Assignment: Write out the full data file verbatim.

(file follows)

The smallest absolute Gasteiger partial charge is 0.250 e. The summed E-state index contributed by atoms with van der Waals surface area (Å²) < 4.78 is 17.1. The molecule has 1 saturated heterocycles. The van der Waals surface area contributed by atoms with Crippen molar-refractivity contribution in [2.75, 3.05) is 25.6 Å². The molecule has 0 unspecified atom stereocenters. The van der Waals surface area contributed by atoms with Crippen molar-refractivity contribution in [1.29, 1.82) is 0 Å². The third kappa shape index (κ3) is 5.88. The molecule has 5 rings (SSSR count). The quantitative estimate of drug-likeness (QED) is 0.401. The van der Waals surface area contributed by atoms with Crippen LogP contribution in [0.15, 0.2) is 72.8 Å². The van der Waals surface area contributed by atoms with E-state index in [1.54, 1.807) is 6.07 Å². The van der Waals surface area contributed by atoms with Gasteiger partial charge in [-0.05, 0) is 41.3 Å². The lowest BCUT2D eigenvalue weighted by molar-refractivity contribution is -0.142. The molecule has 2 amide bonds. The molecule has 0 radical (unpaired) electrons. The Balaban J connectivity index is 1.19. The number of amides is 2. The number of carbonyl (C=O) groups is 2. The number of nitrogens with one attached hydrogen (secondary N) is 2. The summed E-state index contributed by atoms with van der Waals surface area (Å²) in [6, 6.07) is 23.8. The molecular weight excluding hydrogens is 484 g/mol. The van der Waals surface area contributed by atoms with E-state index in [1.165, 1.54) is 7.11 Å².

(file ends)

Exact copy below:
The smallest absolute Gasteiger partial charge is 0.250 e. The summed E-state index contributed by atoms with van der Waals surface area (Å²) < 4.78 is 17.1. The molecule has 1 saturated heterocycles. The van der Waals surface area contributed by atoms with Crippen molar-refractivity contribution in [2.75, 3.05) is 25.6 Å². The molecule has 0 unspecified atom stereocenters. The van der Waals surface area contributed by atoms with Crippen molar-refractivity contribution in [1.29, 1.82) is 0 Å². The third kappa shape index (κ3) is 5.88. The molecule has 5 rings (SSSR count). The quantitative estimate of drug-likeness (QED) is 0.401. The van der Waals surface area contributed by atoms with Crippen LogP contribution in [0.15, 0.2) is 72.8 Å². The van der Waals surface area contributed by atoms with E-state index in [1.54, 1.807) is 6.07 Å². The van der Waals surface area contributed by atoms with Gasteiger partial charge in [-0.05, 0) is 41.3 Å². The lowest BCUT2D eigenvalue weighted by molar-refractivity contribution is -0.142. The molecule has 2 amide bonds. The molecule has 0 radical (unpaired) electrons. The Balaban J connectivity index is 1.19. The number of amides is 2. The number of carbonyl (C=O) groups is 2. The number of nitrogens with one attached hydrogen (secondary N) is 2. The summed E-state index contributed by atoms with van der Waals surface area (Å²) in [6, 6.07) is 23.8. The molecular weight excluding hydrogens is 484 g/mol. The van der Waals surface area contributed by atoms with E-state index in [1.165, 1.54) is 7.11 Å².